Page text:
In ASP.NET MVC, the controller is a class that contains public methods invoked from within the user interface. Public methods on a controller class are mapped to URLs using route tables in global.asax, as shown in Figure 1.


public class GlobalApplication : System.Web.HttpApplication


 public static void RegisterRoutes(RouteCollection routes)






     new { controller = "Home", action = "About", id = ""



 protected void Application_Start()





Figure 1: Route tables in the ASP.NET MVC Framework.


The {controller}/{action}/{id} string indicates the scheme of the URL that follows the server name. The name of the controller class is the first token, followed by the name of the method to invoke and optional parameters. You can have as many routes as you want to parse the controller name out of any URL format you want. Figure 2 shows a simple, but illustrative, controller class.


public class HomeController : Controller


   public ActionResult Index()


       ViewData["Title"] = "Home Page";

       ViewData["Message"] = "Welcome to ASP.NET MVC!";

       return View();



   public void FindAllCountries()


       TripsDataContext dc = new TripsDataContext();

       List<Country> list = dc.GetAllCountries();

       return new View("Countries", list);



Figure 2: A sample controller class.


There are two aspects of the controller you need to focus on: how the controller gets input data to process and how the controller produces and makes available return data. Internally, the controller interacts with the model and the underlying business logic to service the request. For example, the Find action in Figure 2 uses a LINQ to SQL data context to grab the full list of countries to display in the view. (Note that the ActionName attribute is supported only in Preview 5 of the ASP.NET MVC Framework.) The ActionName attribute allows you to use different names for the controller action and the method that actually implements it.


What s the View in ASP.NET MVC

The view in the ASP.NET MVC Framework is a plain ASP.NET page. However, this page is used differently than in any regular Web Forms ASP.NET application. In classic ASP.NET, any request from the user interface is targeted to a .aspx URL, which corresponds to a physical file on the Web server. In the ASP.NET MVC Framework, instead, the URL is a sort of message to the front controller (named as the URL routing engine in the ASP.NET MVC Framework). The routing engine parses the URL, determines the controller, executes the action, then locates the ASPX page to use as an HTML template to produce the expected response. In other words, the view in the ASP.NET MVC Framework is an HTML template that the controller uses to obtain the final HTML response.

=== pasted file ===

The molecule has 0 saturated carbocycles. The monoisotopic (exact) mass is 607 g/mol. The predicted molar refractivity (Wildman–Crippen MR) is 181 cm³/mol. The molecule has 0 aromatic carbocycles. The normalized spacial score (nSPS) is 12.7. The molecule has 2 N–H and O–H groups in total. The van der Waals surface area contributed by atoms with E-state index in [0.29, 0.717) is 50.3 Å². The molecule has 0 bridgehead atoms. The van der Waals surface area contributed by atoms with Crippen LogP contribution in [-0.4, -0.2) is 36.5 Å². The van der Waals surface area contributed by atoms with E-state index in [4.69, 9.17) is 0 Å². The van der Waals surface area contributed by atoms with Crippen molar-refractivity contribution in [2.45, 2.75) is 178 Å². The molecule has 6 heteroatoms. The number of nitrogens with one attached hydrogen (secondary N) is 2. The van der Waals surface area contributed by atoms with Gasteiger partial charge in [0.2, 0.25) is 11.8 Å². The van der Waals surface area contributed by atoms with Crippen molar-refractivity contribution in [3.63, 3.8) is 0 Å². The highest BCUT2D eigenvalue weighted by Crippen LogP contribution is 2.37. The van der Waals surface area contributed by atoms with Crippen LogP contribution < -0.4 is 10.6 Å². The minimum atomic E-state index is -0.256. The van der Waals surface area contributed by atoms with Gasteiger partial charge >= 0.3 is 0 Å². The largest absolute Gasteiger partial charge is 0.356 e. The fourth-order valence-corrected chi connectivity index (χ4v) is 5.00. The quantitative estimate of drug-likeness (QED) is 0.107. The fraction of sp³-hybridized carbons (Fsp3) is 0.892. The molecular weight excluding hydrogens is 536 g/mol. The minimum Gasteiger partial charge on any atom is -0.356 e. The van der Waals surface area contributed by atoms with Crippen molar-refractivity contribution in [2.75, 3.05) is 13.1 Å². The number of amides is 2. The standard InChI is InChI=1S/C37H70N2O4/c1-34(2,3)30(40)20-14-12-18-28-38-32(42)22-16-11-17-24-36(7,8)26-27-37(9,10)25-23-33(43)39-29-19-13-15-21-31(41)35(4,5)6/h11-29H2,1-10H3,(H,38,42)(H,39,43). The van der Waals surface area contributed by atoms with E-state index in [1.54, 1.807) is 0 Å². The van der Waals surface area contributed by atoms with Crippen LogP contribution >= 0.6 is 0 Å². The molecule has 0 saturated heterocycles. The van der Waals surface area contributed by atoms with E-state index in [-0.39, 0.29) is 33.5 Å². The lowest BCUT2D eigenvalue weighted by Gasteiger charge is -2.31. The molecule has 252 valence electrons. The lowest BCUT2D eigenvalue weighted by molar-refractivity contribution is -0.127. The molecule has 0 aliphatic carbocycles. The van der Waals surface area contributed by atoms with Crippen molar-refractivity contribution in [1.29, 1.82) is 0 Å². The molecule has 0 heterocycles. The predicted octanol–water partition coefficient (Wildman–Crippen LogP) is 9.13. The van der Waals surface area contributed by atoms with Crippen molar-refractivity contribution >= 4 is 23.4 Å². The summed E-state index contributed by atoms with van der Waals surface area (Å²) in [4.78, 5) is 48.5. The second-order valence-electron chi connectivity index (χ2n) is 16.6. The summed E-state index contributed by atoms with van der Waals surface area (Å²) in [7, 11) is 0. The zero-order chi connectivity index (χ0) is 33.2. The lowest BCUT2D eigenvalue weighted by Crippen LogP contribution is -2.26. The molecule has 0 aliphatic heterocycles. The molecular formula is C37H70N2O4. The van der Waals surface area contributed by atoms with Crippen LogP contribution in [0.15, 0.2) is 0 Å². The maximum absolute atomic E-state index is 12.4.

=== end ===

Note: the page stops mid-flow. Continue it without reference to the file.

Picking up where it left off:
The view is mostly made of raw HTML, along with some placeholders where fresh data can be injected. Placeholders are nothing more than old-fashioned, ASP-like code blocks, as shown in Figure 3. A couple of things in Figure 3, though, deserve more attention: the ViewData object and the HTML helpers.



 <% foreach (var country in ViewData.Model)

   { %>



      <%= Html.ActionLink("Edit", "EditCountry",

       new { id = country.ID } ) %>



      <%= Html.ActionLink(country.Name, "List",

       new { id=country.ID ) %>


 <% } %>


<hr />

<%= Html.ActionLink("Add New Country", "NewCountry") %>

Figure 3: A fragment of a view.


View and Controller

A controller action receives input from the URL. The content extrapolated from the URL is passed as arguments to the action methods. The runtime does this; all you care about is the signature of the action method. If you want to show details of a given customer, you first prepare a link in a page that points to a particular URL, such as


The URL contains the name of the controller (home) and the name of the action (list). The runtime environment resolves this URL invoking the method that corresponds to the List action on the HomeController class. What about arguments? In the controller class, you simply give the method all the arguments it needs:


public ActionResult List(int x, int y)





The URL will be modified as


With its proper input data, the controller does the job and retrieves any data it needs to display in the next view. How, then, is the view updated?


A controller method must return an ActionResult object. If a view must be created, the actual object returned is an instance of ViewResult (inherited from ActionResult). The View method on the controller class simply creates an instance of a ViewResult object. Let s consider the following:


// Assume this method is exposed by the HomeController class

public void Test()


  // Execute the action


  // Render the view

  return new View();



The View method on the controller class has a number of overloads for you to indicate various parameters, the most important of which are the name of the required view and data to fit in the view. By default, that is, when no argument is specified, the view is assumed to be an ASPX page located in the Views folder under a subfolder with the same name of the controller. The name of the ASPX file matches the name of the method. With respect to the previous code, the ASPX file will be a file named Views\Home\Test.aspx.